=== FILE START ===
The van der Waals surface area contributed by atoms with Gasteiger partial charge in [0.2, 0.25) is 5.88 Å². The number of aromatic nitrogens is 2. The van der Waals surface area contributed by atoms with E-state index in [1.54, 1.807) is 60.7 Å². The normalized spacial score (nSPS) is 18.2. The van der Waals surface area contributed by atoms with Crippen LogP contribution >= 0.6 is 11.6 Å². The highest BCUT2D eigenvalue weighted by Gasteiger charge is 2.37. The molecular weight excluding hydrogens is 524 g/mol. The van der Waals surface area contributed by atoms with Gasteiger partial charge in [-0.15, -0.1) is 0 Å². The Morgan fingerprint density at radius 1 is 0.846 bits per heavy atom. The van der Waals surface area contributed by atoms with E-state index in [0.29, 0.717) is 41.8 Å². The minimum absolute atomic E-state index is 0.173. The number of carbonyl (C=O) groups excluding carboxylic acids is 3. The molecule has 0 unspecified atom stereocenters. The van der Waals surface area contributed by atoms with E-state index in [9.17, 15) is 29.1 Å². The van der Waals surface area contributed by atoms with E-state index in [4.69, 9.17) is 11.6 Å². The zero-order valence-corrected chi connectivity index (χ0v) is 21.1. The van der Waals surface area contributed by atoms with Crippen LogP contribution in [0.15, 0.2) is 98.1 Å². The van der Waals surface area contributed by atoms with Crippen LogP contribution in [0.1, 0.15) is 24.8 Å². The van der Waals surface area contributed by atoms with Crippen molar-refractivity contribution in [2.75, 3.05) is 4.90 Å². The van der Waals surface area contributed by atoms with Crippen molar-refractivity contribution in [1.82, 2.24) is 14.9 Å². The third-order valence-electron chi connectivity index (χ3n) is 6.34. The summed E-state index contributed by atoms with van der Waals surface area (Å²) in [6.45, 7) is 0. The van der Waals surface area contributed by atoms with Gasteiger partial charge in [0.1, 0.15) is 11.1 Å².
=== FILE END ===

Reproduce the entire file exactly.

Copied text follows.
The van der Waals surface area contributed by atoms with Gasteiger partial charge in [0.2, 0.25) is 5.88 Å². The number of aromatic nitrogens is 2. The van der Waals surface area contributed by atoms with E-state index in [1.54, 1.807) is 60.7 Å². The normalized spacial score (nSPS) is 18.2. The van der Waals surface area contributed by atoms with Crippen LogP contribution >= 0.6 is 11.6 Å². The highest BCUT2D eigenvalue weighted by Gasteiger charge is 2.37. The molecular weight excluding hydrogens is 524 g/mol. The van der Waals surface area contributed by atoms with Gasteiger partial charge in [-0.15, -0.1) is 0 Å². The Morgan fingerprint density at radius 1 is 0.846 bits per heavy atom. The van der Waals surface area contributed by atoms with E-state index in [0.29, 0.717) is 41.8 Å². The minimum absolute atomic E-state index is 0.173. The number of carbonyl (C=O) groups excluding carboxylic acids is 3. The molecule has 0 unspecified atom stereocenters. The van der Waals surface area contributed by atoms with E-state index in [9.17, 15) is 29.1 Å². The van der Waals surface area contributed by atoms with E-state index in [4.69, 9.17) is 11.6 Å². The zero-order valence-corrected chi connectivity index (χ0v) is 21.1. The van der Waals surface area contributed by atoms with Crippen LogP contribution in [0.15, 0.2) is 98.1 Å². The van der Waals surface area contributed by atoms with Crippen LogP contribution in [0.1, 0.15) is 24.8 Å². The van der Waals surface area contributed by atoms with Crippen molar-refractivity contribution in [2.75, 3.05) is 4.90 Å². The van der Waals surface area contributed by atoms with Crippen molar-refractivity contribution in [1.82, 2.24) is 14.9 Å². The third-order valence-electron chi connectivity index (χ3n) is 6.34. The summed E-state index contributed by atoms with van der Waals surface area (Å²) in [6.45, 7) is 0. The van der Waals surface area contributed by atoms with Gasteiger partial charge in [0.1, 0.15) is 11.1 Å².